BACKGROUND: The treatment of enteric fever is complicated by the emergence of antimicrobial resistant Salmonella Typhi. Azithromycin is commonly used for first-line treatment of uncomplicated enteric fever, but the response to treatment may be sub-optimal in some patient groups when compared with fluoroquinolones. METHODS: We performed an analysis of responses to treatment with azithromycin (500mg once-daily, 14 days) or ciprofloxacin (500mg twice-daily, 14 days) in healthy UK volunteers (18-60 years) enrolled into two Salmonella controlled human infection studies. Study A was a single-centre, open-label, randomised trial. Participants were randomised 1:1 to receive open-label oral ciprofloxacin or azithromycin, stratified by vaccine group (Vi-polysaccharide, Vi-conjugate or control Men-ACWY vaccine). Study B was an observational challenge/re-challenge study, where participants were randomised to challenge with Salmonella Typhi or Salmonella Paratyphi A. Outcome measures included fever clearance time, blood-culture clearance time and a composite measure of prolonged treatment response (persistent fever ≥38.0°C for ≥72 hours, persistently positive S. Typhi blood cultures for ≥72 hours, or change in antibiotic treatment). Both trials are registered with ClinicalTrials.gov (NCT02324751 and NCT02192008). FINDINGS: In 81 participants diagnosed with S. Typhi in two studies, treatment with azithromycin was associated with prolonged bacteraemia (median 90.8 hours [95% CI: 65.9-93.8] vs. 20.1 hours [95% CI: 7.8-24.3], p<0.001) and prolonged fever clearance times <37.5°C (hazard ratio 2.4 [95%CI: 1.2-5.0]; p = 0.02). Results were consistent when studies were analysed independently and in a sub-group of participants with no history of vaccination or previous challenge. A prolonged treatment response was observed significantly more frequently in the azithromycin group (28/52 [54.9%]) compared with the ciprofloxacin group (1/29 [3.5%]; p<0.001). In participants treated with azithromycin, observed systemic plasma concentrations of azithromycin did not exceed the minimum inhibitory concentration (MIC), whilst predicted intracellular concentrations did exceed the MIC. In participants treated with ciprofloxacin, the observed systemic plasma concentrations and predicted intracellular concentrations of ciprofloxacin exceeded the MIC. INTERPRETATION: Azithromycin at a dose of 500mg daily is an effective treatment for fully sensitive strains of S. Typhi but is associated with delayed treatment response and prolonged bacteraemia when compared with ciprofloxacin within the context of a human challenge model. Whilst the cellular accumulation of azithromycin is predicted to be sufficient to treat intracellular S. Typhi, systemic exposure may be sub-optimal for the elimination of extracellular circulating S. Typhi. In an era of increasing antimicrobial resistance, further studies are required to define appropriate azithromycin dosing regimens for enteric fever and to assess novel treatment strategies, including combination therapies. TRIAL REGISTRATION: ClinicalTrials.gov (NCT02324751 and NCT02192008).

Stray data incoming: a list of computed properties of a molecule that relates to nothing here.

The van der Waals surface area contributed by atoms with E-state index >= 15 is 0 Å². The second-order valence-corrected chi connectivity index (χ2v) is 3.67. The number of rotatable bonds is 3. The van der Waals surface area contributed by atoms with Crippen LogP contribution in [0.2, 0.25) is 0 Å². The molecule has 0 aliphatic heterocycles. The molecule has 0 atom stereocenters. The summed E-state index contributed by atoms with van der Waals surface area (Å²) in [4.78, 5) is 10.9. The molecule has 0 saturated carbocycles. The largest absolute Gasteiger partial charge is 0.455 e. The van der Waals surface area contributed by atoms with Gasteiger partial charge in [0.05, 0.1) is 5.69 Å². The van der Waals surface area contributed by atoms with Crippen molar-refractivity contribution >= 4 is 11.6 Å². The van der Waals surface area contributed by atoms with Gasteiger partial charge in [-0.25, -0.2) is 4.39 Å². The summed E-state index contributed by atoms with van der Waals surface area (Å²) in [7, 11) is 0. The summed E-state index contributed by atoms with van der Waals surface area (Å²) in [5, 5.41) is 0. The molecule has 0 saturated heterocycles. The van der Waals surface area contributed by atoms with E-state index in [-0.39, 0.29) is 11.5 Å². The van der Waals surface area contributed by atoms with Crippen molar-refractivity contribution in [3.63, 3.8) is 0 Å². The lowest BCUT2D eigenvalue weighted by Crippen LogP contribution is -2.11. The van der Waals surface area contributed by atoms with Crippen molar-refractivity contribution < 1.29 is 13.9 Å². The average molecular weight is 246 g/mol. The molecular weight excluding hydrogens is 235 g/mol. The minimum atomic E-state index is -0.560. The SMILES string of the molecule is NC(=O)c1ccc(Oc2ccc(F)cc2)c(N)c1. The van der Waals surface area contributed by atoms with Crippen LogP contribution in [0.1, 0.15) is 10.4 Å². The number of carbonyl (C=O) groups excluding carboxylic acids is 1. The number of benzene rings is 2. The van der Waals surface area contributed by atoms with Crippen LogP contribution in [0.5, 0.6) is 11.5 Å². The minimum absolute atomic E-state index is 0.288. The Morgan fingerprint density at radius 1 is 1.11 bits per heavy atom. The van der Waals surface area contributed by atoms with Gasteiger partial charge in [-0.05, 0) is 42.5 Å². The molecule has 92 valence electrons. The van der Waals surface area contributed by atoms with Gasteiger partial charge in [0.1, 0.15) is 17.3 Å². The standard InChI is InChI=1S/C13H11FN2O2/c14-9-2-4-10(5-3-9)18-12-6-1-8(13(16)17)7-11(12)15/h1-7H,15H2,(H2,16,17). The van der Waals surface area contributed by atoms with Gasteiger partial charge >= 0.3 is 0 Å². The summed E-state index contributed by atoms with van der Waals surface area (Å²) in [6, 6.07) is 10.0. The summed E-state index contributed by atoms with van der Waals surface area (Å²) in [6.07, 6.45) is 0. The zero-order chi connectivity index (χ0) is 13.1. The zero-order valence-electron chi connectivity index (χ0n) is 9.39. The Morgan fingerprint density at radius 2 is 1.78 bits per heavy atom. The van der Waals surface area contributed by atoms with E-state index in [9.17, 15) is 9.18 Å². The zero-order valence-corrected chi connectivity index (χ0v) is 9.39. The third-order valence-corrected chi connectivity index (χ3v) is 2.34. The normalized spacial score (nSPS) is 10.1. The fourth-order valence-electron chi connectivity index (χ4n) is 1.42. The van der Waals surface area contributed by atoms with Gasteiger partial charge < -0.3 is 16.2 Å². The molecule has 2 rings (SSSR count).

PLoS Negl Trop Dis